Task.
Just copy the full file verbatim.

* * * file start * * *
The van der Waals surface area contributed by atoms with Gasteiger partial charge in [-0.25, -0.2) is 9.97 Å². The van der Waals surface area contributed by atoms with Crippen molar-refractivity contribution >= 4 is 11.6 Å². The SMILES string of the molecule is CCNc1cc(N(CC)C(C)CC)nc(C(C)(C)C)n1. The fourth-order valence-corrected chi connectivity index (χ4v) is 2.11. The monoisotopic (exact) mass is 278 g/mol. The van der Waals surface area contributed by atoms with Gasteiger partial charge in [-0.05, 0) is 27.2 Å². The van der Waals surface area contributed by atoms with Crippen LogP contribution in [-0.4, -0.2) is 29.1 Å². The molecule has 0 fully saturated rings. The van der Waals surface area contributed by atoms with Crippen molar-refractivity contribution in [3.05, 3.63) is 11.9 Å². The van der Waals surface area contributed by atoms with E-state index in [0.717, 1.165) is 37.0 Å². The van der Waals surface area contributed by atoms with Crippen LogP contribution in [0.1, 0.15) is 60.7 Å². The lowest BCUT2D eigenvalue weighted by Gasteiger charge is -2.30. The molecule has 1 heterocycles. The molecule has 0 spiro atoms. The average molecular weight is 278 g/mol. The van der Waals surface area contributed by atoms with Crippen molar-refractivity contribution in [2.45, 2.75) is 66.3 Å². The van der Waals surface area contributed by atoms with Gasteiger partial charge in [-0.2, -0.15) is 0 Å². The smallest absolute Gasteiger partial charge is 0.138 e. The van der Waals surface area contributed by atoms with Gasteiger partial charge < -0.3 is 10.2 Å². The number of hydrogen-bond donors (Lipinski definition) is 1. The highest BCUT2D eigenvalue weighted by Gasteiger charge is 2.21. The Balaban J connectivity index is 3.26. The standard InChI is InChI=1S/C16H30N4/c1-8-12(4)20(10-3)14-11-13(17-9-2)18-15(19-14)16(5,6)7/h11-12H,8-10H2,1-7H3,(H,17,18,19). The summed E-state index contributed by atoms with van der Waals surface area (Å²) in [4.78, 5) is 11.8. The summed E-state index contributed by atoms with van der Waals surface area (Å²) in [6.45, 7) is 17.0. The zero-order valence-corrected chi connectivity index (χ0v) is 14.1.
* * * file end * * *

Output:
The van der Waals surface area contributed by atoms with Gasteiger partial charge in [-0.25, -0.2) is 9.97 Å². The van der Waals surface area contributed by atoms with Crippen molar-refractivity contribution >= 4 is 11.6 Å². The SMILES string of the molecule is CCNc1cc(N(CC)C(C)CC)nc(C(C)(C)C)n1. The fourth-order valence-corrected chi connectivity index (χ4v) is 2.11. The monoisotopic (exact) mass is 278 g/mol. The van der Waals surface area contributed by atoms with Gasteiger partial charge in [-0.05, 0) is 27.2 Å². The van der Waals surface area contributed by atoms with Crippen LogP contribution in [-0.4, -0.2) is 29.1 Å². The molecule has 0 fully saturated rings. The van der Waals surface area contributed by atoms with Crippen molar-refractivity contribution in [3.05, 3.63) is 11.9 Å². The van der Waals surface area contributed by atoms with E-state index in [0.717, 1.165) is 37.0 Å². The van der Waals surface area contributed by atoms with Crippen LogP contribution in [0.1, 0.15) is 60.7 Å². The lowest BCUT2D eigenvalue weighted by Gasteiger charge is -2.30. The molecule has 1 heterocycles. The molecule has 0 spiro atoms. The average molecular weight is 278 g/mol. The van der Waals surface area contributed by atoms with Crippen molar-refractivity contribution in [2.45, 2.75) is 66.3 Å². The van der Waals surface area contributed by atoms with Gasteiger partial charge in [-0.2, -0.15) is 0 Å². The smallest absolute Gasteiger partial charge is 0.138 e. The van der Waals surface area contributed by atoms with Gasteiger partial charge < -0.3 is 10.2 Å². The number of hydrogen-bond donors (Lipinski definition) is 1. The highest BCUT2D eigenvalue weighted by Gasteiger charge is 2.21. The Balaban J connectivity index is 3.26. The standard InChI is InChI=1S/C16H30N4/c1-8-12(4)20(10-3)14-11-13(17-9-2)18-15(19-14)16(5,6)7/h11-12H,8-10H2,1-7H3,(H,17,18,19). The summed E-state index contributed by atoms with van der Waals surface area (Å²) in [4.78, 5) is 11.8. The summed E-state index contributed by atoms with van der Waals surface area (Å²) in [6.45, 7) is 17.0. The zero-order valence-corrected chi connectivity index (χ0v) is 14.1.